Presentation on theme: "Coercion and Compulsion in community mental healthcare Andrew Molodynski Department of Social Psychiatry, Oxford."— Presentation transcript:
Coercion and Compulsion in community mental healthcare Andrew Molodynski Department of Social Psychiatry, Oxford
Context Continuing change in the locus of psychiatric care through deinstitutionalisation Began in the mid part of the last century and has continued apace Happening in most western countries, with varying speed and varying levels of community provision
Recent UK developments NSF modernisation teams( assertive outreach, early intervention, and crisis teams): Allow more intensive long and short term support in the community More palatable ‘in vivo’ treatment with minimal disruption Expensive Potentially allow for more coercive treatment as better resourced and more intensive
Mental health act amendments Have recognised this changing locus of care and coercion/compulsion Have helped to focus minds upon the debate regarding these crucial issues and professional accountability within services
Main changes Approved Mental health Practitioners (AMHPs) Responsible Clinicians (RCs) Detention criteria change ‘slightly’ Community Treatment Orders (CTOs)
CTOs Only for those already detained in hospital ( or on S25 at 1 st ) To be considered once patient having any significant leave ( 1 week) Renewable Rights of appeal Potentially wide ranging conditions: residence freedom of movement attendence for therapy sessions medication
Evidence Cohort studies and naturalistic data suggest an effect in terms of service use and clinical outcome Randomised trials and before and after analyses have shown no statistically significant results “ More research urgently needed” as current evidence suggests a number needed to treat of 85 to prevent 1 admission (Cochrane review 2007)!!
But…… Swartz et al 1999 Large US RCT of 250 patients Found no overall significant effects A subgroup of people kept on orders for up to a year and receiving weekly (at least) support had reduced readmission rates (57%fewer readmissions and 20 days less overall and 72% and 28 days if psychotic) Concluded that they may work, but only with high levels of support ( for US)
Questions Are they really much different to S17 leave? Are they any more useful than S25? Do they reduce symptoms and improve functioning? Are they palatable, and to whom? Will we use them?
The Oxford Community Treatment Order Evaluation Trial (OCTET) Randomised controlled trial 300 patients, half assigned to CTO and half assigned to current management (S17 etc) 1 year follow up Clinical outcomes, satisfaction, hospital use, adverse events, economics, carer perspectives
Wider Context It’s not that we don’t use coercion However, we struggle to acknowledge this at times It is being increasingly acknowledged and attempts are being made to measure it and look for correlates etc
Treatment pressures Persuasion-an ‘appeal to reason’ Leverage-use of interpersonal pressure Inducement-offers of help contingent upon remaining well Threat-withdrawal of support/help if uncooperative Compulsion-use of legislation (ie MHA) Szmukler & Appelbaum 2000
Monahan et al US patients( in 5 places) Housing leverage 23-40% Criminal sanction leverage 15-40% Financial leverage 7-19% Outpatient commitment 12-20% Childcare leverage reported but not measured systematically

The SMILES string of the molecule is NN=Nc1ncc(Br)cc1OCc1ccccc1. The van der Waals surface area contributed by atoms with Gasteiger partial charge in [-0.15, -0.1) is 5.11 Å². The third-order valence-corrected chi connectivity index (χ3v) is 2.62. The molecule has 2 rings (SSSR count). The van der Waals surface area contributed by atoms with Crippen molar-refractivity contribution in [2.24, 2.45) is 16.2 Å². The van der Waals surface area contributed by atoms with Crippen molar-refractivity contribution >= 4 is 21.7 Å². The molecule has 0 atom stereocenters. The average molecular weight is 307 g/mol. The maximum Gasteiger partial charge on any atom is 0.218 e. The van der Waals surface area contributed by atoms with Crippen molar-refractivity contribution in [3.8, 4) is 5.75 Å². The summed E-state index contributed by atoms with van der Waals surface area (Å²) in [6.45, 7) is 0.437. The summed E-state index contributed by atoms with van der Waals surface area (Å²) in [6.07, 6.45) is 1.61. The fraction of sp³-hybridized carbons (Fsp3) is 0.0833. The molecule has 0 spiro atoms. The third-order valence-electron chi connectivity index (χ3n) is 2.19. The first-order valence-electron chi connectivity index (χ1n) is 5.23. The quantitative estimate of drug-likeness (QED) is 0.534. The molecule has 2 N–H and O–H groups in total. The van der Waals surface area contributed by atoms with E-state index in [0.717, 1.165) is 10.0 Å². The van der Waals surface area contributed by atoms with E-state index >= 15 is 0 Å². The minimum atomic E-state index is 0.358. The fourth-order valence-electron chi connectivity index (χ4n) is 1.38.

Monahan… Leverage ubiquitous in standard mental health care Actual nature depended on available methods, but overall rates similar Correlations: substance misuse younger high BPRS low GAF long term/intensive treatment
Our Preliminary results (n=287)
Tentative conclusions… Leverage is very commonly reported by patients It is often, but not always reported negatively Housing(26%) and criminal justice(28%) are the most common Childcare leverage is important and rarely discussed
Summary New community powers seem to form part of a continuum of pressure rather than ‘standing alone’ There is limited and often conflicting evidence about their effectiveness Where they are available they are used often
Scenarios We will think about 3 different scenarios in which CTOs might or might not be used: Good points Bad points Ethical issues Practical issues Any other issues
Scenario 1 GN is a 45 yr old man with schizophrenia who lives alone. He just about manages with support but often doesn’t take medication properly and at these times often becomes unwell and can relapse and become aggressive. Consider a CTO to just give a depot 2 weekly
Scenario 2 SD is a young man who lives alone. He can’t really look after his money, personal care, or shopping etc. he is psychotic much of the time despite medication and neglects himself much of the time. He is no risk to others. He is currently ready to leave the ward but is felt to need residential care of some sort, which he is reluctant to accept. Consider a CTO to insist on residence
Scenario 3 PR is a 45 year old lady with a long history of relapsing psychosis. She drinks a lot, can’t really manage her affairs, and doesn’t much like medication. She is reluctant to see people and has no family support. She’s just about to leave hospital after a lengthy admission after a serious collapse at home after XS alcohol. Her house has been condemned by environmental health! Consider a CTO for residence, medication, and attendence at day centre
Scenario 1-Depot Doesn’t address whole person Minimally disruptive to routines of life Social care responsibility/reciprocity? Practicality
Scenario 2-residence Similar to existing powers Reduces self determination No medication Practicality? Responsibility/reciprocity?
Scenario 3-medication, residence, activity Cuts across many areas of life Does address more of the person/less narrow Perhaps better in terms of reciprocity? Practical/enforceable?
Are these dilemmas and trade offs between self determination and treatment anything new? Or is it just the same old stuff dressed in different clothes??